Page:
Examples include glucose, fructose, galactose, glycerose, ribose, and ribulose.

2. Oligosaccharides

“Oligo” meaning few, oligosaccharides are sugars that break down into two to 10 molecules of monosaccharides when hydrolyzed.

An oligosaccharide that yields two monosaccharide molecules on hydrolysis is a disaccharide, while those that break down into three or four monosaccharides are called trisaccharides, tetrasaccharides, and so on. Disaccharides have a chemical formula of Cn (H2O) n-1 while trisaccharides and others are Cn (H2O) n-2, etc.

Oligosaccharide examples include sucrose, maltose, lactose, raffinose, and stachyose.

3. Polysaccharides

“Poly” meaning many, polysaccharides are compound molecules that yield more than ten monosaccharide molecules on hydrolysis. They are also classified depending on the type of molecules hydrolyzed. These include homopolysaccharides (with several monosaccharides of one type) or heteropolysaccharides (with different types of monosaccharides). (C6H10O5)is their chemical formula.

Polysaccharide examples include starch, cellulose, pectin, glycogen, inulin, and hyaluonic acid.

Physiological Classification of Carbohydrates

The physiologic classification includes:

1. Simple Carbohydrates

These include sugars like monosaccharides, disaccharides and oligosaccharides like trisaccharides and tetrasaccharides. Simple carbohydrates are easily digested basic sugars that offer little health value for the body when taken in large amounts. Foods that are high in simple sugars and low in fiber increase your blood sugar levels. Although fruits and vegetables contain simple carbohydrates, they are healthier than processed foods like cookies and cakes because they contain fiber. This changes the way that your body processes the sugars because fiber slows down their absorption.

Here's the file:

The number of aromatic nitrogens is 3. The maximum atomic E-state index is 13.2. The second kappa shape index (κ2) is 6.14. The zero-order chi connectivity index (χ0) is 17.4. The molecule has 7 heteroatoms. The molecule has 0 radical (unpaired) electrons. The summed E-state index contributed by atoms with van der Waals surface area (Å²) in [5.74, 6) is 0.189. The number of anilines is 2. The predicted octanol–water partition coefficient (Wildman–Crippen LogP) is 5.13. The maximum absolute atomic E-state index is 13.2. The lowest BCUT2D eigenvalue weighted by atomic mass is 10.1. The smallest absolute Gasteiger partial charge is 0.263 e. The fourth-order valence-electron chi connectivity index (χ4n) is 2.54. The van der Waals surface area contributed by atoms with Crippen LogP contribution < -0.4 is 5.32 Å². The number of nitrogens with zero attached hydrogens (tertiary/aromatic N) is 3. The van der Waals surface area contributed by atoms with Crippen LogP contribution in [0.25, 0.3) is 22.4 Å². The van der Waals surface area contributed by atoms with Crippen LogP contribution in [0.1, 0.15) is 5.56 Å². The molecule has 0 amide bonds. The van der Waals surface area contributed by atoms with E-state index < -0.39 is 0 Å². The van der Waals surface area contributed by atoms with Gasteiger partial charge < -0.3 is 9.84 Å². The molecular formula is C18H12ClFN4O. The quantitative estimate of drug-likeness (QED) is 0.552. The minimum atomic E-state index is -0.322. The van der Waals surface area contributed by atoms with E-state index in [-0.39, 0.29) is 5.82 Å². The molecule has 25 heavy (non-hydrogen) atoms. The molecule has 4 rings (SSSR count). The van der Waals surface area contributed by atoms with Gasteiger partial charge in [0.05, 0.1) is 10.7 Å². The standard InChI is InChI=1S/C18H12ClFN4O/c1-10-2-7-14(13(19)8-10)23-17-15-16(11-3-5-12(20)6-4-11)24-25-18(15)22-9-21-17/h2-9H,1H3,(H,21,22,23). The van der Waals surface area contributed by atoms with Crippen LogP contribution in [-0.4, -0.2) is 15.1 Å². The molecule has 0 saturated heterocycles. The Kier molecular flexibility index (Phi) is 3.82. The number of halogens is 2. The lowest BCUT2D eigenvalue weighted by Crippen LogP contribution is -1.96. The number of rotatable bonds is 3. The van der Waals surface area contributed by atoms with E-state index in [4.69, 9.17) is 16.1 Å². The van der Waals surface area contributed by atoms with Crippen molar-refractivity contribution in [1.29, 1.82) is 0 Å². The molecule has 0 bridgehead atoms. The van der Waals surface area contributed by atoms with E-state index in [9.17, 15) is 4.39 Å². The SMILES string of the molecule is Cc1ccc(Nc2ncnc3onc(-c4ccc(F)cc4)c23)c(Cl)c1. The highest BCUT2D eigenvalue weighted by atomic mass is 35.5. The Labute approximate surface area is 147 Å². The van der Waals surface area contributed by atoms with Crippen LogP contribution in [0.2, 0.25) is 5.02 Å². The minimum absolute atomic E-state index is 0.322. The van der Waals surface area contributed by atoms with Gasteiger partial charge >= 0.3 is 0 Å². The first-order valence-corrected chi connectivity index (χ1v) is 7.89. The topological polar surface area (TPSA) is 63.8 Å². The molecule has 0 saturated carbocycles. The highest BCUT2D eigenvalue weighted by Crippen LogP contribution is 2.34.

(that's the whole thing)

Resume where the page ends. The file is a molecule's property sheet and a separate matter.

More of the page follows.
It is therefore important to limit your intake of simple sugars from processed foods like:

  • Candy
  • Soda
  • Artificially sweetened syrups
  • Table sugar
  • White rice, bread, or pasta
  • Pastries and other desserts

2. Complex Carbohydrates

The polysaccharides are complex carbohydrates that are considered good for health because it takes more time for the body to break them down. They usually have a low glycemic load, meaning that you get lower amounts of sugar, which is released at a slower rate, producing small increases in blood sugar levels, instead of the peaks and valleys characteristic of simple sugars.

Choose complex carbohydrates over foods with simple carbohydrates by making simple substitutions in your meals. For example, choose brown rice instead of your usual white rice, or eat whole-wheat bread or pasta instead of white bread or pasta.


Learn to read labels of packaged foods to determine the classification of carbohydrates contained—whether they are made of simple sugars or complex carbohydrates. Look at the first ingredient, and if it is whole-wheat flour, it's more likely to be a complex carbohydrate with fiber.